By D.M. LevinePosted 03.07.2011 at 12:56 pm 0 Comments
On February 10, 2009, a U.S. and a Russian satellite collided 500 miles above Siberia, adding at least 2,000 chunks to the roughly 100 million pieces of debris currently orbiting Earth. These scraps of satellites, abandoned rocket parts, jettisoned fuel and flecks of paint travel between 7,000 and 18,000 miles an hour, colliding with increasing frequency, which could lead to a feedback loop known as the Kessler syndrome.
Painful sound waves could keep wetsuit-clad terrorists away from ships
By Gregory MonePosted 03.22.2006 at 2:00 am 0 Comments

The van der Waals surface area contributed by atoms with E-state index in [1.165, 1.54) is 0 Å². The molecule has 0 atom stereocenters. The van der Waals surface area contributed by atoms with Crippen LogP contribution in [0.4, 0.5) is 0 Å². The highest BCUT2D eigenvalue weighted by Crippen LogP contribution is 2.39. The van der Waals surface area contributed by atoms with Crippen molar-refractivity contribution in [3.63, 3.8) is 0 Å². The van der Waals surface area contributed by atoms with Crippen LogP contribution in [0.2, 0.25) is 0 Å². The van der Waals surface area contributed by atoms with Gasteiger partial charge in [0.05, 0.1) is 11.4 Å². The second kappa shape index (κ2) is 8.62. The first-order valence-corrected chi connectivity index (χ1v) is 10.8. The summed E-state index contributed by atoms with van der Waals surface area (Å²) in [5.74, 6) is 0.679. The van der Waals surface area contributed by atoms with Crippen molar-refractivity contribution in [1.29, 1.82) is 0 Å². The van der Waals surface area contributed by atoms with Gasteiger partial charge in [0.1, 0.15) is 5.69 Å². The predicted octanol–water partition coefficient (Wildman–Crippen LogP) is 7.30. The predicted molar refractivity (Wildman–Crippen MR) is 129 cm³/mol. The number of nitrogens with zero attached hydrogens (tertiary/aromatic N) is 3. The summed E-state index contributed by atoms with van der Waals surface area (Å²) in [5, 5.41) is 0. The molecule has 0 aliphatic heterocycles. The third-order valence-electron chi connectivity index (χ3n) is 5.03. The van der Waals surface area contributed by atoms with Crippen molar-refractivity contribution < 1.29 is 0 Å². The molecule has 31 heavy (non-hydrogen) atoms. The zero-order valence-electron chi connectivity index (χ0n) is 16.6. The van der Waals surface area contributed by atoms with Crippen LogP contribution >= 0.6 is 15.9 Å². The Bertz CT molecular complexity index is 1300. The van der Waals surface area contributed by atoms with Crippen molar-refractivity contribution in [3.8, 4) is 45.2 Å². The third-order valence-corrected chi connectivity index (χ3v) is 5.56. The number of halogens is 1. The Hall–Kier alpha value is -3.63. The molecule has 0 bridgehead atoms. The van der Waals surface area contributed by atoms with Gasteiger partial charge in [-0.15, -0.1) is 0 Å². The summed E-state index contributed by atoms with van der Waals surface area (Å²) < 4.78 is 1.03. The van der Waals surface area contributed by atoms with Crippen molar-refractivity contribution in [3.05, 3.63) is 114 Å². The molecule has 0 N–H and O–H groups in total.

Since the bombing of the U.S.S. Cole in 2000, protecting docked ships-both military and commercial-has been a big priority in the fight against terrorism. The Department of Homeland Security has already awarded $489 million to help guard the nation´s ports, spurring a number of innovative ideas, the latest of which is an underwater system that blasts enemy swimmers with painful acoustic waves. Patented by the Raytheon Corporation last October, the system is the brainchild of former Navy and Raytheon acoustics expert Frederick Di Napoli. His scheme is simple: Generate a region of high-pressure, low-frequency sound around the ship, creating a sort of sonic fence that â€shocksâ€ anything that swims through it. Although a diver would probably flee from pain, Di Napoli says, "you could really dial up the pressure and make it lethal if you had to."